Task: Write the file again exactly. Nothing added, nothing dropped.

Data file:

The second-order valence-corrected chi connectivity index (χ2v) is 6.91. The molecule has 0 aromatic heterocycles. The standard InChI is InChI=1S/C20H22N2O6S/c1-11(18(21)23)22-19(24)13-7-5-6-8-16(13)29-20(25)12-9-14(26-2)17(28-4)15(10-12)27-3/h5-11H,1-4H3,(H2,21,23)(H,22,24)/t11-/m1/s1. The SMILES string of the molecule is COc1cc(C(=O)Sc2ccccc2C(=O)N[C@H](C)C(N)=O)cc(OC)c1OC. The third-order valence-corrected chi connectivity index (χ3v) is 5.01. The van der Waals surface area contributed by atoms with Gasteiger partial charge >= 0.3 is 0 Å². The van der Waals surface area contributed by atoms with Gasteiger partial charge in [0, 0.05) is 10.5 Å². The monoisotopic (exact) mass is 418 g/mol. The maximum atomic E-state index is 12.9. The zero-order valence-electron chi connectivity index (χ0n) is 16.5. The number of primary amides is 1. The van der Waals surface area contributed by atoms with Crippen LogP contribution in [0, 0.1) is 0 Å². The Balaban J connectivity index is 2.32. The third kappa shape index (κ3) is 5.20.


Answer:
The second-order valence-corrected chi connectivity index (χ2v) is 6.91. The molecule has 0 aromatic heterocycles. The standard InChI is InChI=1S/C20H22N2O6S/c1-11(18(21)23)22-19(24)13-7-5-6-8-16(13)29-20(25)12-9-14(26-2)17(28-4)15(10-12)27-3/h5-11H,1-4H3,(H2,21,23)(H,22,24)/t11-/m1/s1. The SMILES string of the molecule is COc1cc(C(=O)Sc2ccccc2C(=O)N[C@H](C)C(N)=O)cc(OC)c1OC. The third-order valence-corrected chi connectivity index (χ3v) is 5.01. The van der Waals surface area contributed by atoms with Gasteiger partial charge >= 0.3 is 0 Å². The van der Waals surface area contributed by atoms with Gasteiger partial charge in [0, 0.05) is 10.5 Å². The monoisotopic (exact) mass is 418 g/mol. The maximum atomic E-state index is 12.9. The zero-order valence-electron chi connectivity index (χ0n) is 16.5. The number of primary amides is 1. The van der Waals surface area contributed by atoms with Crippen LogP contribution in [0, 0.1) is 0 Å². The Balaban J connectivity index is 2.32. The third kappa shape index (κ3) is 5.20.